MassChallenge angel and venture term sheets

704 views
619 views

Published on

June 28, 2012 - Angel and Venture Term sheets presentation from MassChallenge Bootcamp

Published in: Economy & Finance, Business
0 Comments
5 Likes
Statistics
Notes
  • Be the first to comment

No Downloads
Views
Total views
704
On SlideShare
0
From Embeds
0
Number of Embeds
1
Actions
Shares
0
Downloads
0
Comments
0
Likes
5
Embeds 0
No embeds

No notes for slide

MassChallenge angel and venture term sheets

  1. 1. Venture Capital Term Sheets June 28, 2012© 2012 Foley Hoag LLP. All Rights Reserved. 1  
  2. 2. These  materials  have  been  prepared  solely  for  general  informa6on  and  educa6onal  purposes.  The  informa6on  protected  does  not  cons6tute  legal  advice,  nor  does  it  establish  any  form  of  a;orney-­‐client  rela6onship  with  the  author  or  Foley  Hoag  LLP.  Specific  legal  issues  should  be  addressed  through  consulta6on  with  your  own  counsel,  not  by  reliance  on  this  presenta6on  or  these  materials.  A;orney  Adver6sing.  Prior  results  do  not  guarantee  a  similar  outcome.  ©  Foley  Hoag  LLP  2012.  United  States  Treasury  Regula6ons  require  us  to  disclose  the  following:  Any  tax  advice  included  in  this  document  and  its  a;achments  was  not  intended  or  wri;en  to  be  used,  and  it  cannot  be  used  by  the  taxpayer,  for  the  purpose  of  (i)  avoiding  penal6es  under  the  Internal  Revenue  Code  or  (ii)  promo6ng,  marke6ng  or  recommending  to  another  party  any  transac6on  or  ma;er  addressed  herein.   2  
  3. 3. Speakers:   Paul  Sweeney     Ma7  Witheiler     Jerry  King  Corporate  lawyer     Principal     Former  COO     Foley  Hoag  LLP   Flybridge  Capital   Where,  Inc.   Moderator:   Vinit  Nijhawan   Managing  Director,  Technology  Development     MBA  Lecturer     Boston  University   3  
  4. 4. Definition: Term Sheet•  a/k/a-­‐  “Le;er  of  Intent,” “MOU,” “Agreement  in   Principle”    •  First  major  step  in  transac6on,  when  material  terms  of  deal   are  nego6ated  and  agreed  to   –  Focus  on  the  deal  is  at  its  maximum   –  Gives  road  map  for  lawyers  to  draZ  actual  docs  •  How  much  detail?    Beware  of:  “The  defini6ve  documents   will  contain  customary  provisions  regarding  liquida6on   preference,  an6-­‐dilu6on  protec6on,  board  composi6on,   and  required  consents.”     4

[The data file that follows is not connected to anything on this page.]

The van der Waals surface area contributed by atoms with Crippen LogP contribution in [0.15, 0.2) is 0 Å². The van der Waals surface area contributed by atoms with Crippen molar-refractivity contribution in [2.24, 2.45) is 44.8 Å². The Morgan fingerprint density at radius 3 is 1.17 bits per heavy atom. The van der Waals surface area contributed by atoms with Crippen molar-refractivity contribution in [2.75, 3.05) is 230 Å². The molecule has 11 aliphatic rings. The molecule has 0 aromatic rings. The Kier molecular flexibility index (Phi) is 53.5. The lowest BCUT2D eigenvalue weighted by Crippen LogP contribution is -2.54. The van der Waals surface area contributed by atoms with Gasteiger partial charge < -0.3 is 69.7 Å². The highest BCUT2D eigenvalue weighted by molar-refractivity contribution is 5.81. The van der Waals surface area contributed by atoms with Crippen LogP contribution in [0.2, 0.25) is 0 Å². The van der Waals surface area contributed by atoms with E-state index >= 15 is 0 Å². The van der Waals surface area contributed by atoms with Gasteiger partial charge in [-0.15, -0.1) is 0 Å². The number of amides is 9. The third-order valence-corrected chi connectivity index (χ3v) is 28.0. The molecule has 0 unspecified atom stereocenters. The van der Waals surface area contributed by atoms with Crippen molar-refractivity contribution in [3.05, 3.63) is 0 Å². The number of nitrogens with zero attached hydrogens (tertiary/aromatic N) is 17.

5. 5. Non binding (to a point…..)•  Limited  provisions  are  legally  binding   –  Confiden6ality  (can’t  disclose  terms)   –  Exclusivity  (can’t  shop  deal  -­‐  usually  30-­‐90  days)    •  Ordinarily,  term  sheet  otherwise  not  legally  binding     –  Either  party  can  walk   –  Subject  to  nego6a6ng  actual  docs,  due  diligence,  closing   condi6ons     –  But  terms  are  “morally”  binding  –  if  you  really  want  to   mess  up  your  transac6on,  the  term  sheet  is  the  place  to  do   it   5  
  6. 6. VC/Angel financing at its core•  A  sophis6cated  investor  (or  group  of  investors)  puts  money   into  the  company  in  return  for  newly-­‐issued  shares  of  the   company,  along  with  certain  contractual  rights.    •  Shares  are  usually  conver6ble  preferred  stock   –  “Stock”  –  equity  ownership  ( junior  to  debt)   –  “Common  Stock”  –  basic  unit  of  equity  ownership;  issued   to  founders/employees/consultants.   –  “Conver6ble”  –  converts  into  common  stock   –  “Preferred”  –  has  preference  over  common  stock    -­‐     dividends,  distribu6ons,  liquida6on,  redemp6on,  etc.   6  
  7. 7. Economics of the deal•  Key  terms  •    -­‐  Pre-­‐Money  and  Post-­‐Money  Valua6on  •    -­‐  Op6on  Pool  •    -­‐  Liquida6on  Preference  •    -­‐  An6-­‐Dilu6on  Protec6on  •    -­‐  Dividends   7  
  8. 8. Pre-Money Terminology•  “I’ll  give  you  $2  million  at  a  3  pre.”  •  “We  want  to  end  up  with  two-­‐fiZhs  post,  with  a  total   investment  of  $2  million.”  •  “The  company  is  worth  $3  million,  and  so  I’m  looking  to  own   40%  when  we’re  done.”     8  
  9. 9. Pre-Money and Post-Money Valuation•  If  my  money  is  buying  me  shares,  then  how  many  shares  do  I   get  and  what  percentage  of  the  company  do  those  shares   represent  immediately  aZer  my  investment?  •  Side  note:  Remember,  the  number  of  shares  you  hold  only   tells  you  half  the  story.    Be  careful  of  op6cs.  •  Compare  Warren  Buffet’s  350,000  shares  of  Berkshire   Hathaway  (33.1%  of  1,060,000)  with  350,000  shares  of  Google   Inc.  (0.1%  of  324,890,000)   9  
  10. 10. Pre-Money and Post-Money Valuation•  “Pre-­‐Money  Valua6on”  =  dollar  value  of  the  company  before   the  new  money  is  invested  •  “Post-­‐Money  Valua6on”  =  pre-­‐money  valua6on  +  the  amount   invested.       10  
  11. 11. Why is it important?  Allows  us  to  calculate  the  share  price  and  the  %  of  company  being  sold.      Price        =      Pre-­‐Money  Valua6on________                          Pre-­‐Money  Shares  Outstanding    %  Sold    =      Shares  Issued_______  =      New  $___________                        Post-­‐money  Shares  O/S            Pre-­‐Money  +  New  $    Pop  Quiz:  “I’ll  invest  $5  million  at  a  $10  million  ‘pre’.”  Ques6on:  What  percentage  would  the  investor  own  aZer  the  investment?    A:  33%    B:  50%    C:  It’s  too  soon  aZer  lunch  for  a  math  quiz   11